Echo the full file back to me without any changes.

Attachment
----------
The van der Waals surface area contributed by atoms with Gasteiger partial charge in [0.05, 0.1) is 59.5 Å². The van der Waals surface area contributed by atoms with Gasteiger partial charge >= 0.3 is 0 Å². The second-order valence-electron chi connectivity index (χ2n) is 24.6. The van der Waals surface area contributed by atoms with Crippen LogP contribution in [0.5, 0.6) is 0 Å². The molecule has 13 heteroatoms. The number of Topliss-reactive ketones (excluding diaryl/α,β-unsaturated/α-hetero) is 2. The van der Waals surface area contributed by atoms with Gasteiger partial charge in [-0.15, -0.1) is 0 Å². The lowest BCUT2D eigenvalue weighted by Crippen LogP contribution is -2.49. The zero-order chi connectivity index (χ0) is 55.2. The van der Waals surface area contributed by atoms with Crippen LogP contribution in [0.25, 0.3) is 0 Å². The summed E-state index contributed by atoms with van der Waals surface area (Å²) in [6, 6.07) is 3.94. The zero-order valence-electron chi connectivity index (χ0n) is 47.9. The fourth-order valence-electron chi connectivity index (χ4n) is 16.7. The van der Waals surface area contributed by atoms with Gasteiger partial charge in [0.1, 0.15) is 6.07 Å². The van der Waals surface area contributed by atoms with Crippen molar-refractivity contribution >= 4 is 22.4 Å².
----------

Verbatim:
The van der Waals surface area contributed by atoms with Gasteiger partial charge in [0.05, 0.1) is 59.5 Å². The van der Waals surface area contributed by atoms with Gasteiger partial charge >= 0.3 is 0 Å². The second-order valence-electron chi connectivity index (χ2n) is 24.6. The van der Waals surface area contributed by atoms with Crippen LogP contribution in [0.5, 0.6) is 0 Å². The molecule has 13 heteroatoms. The number of Topliss-reactive ketones (excluding diaryl/α,β-unsaturated/α-hetero) is 2. The van der Waals surface area contributed by atoms with Gasteiger partial charge in [-0.15, -0.1) is 0 Å². The lowest BCUT2D eigenvalue weighted by Crippen LogP contribution is -2.49. The zero-order chi connectivity index (χ0) is 55.2. The van der Waals surface area contributed by atoms with Crippen LogP contribution in [0.25, 0.3) is 0 Å². The summed E-state index contributed by atoms with van der Waals surface area (Å²) in [6, 6.07) is 3.94. The zero-order valence-electron chi connectivity index (χ0n) is 47.9. The fourth-order valence-electron chi connectivity index (χ4n) is 16.7. The van der Waals surface area contributed by atoms with Gasteiger partial charge in [0.1, 0.15) is 6.07 Å². The van der Waals surface area contributed by atoms with Crippen molar-refractivity contribution >= 4 is 22.4 Å².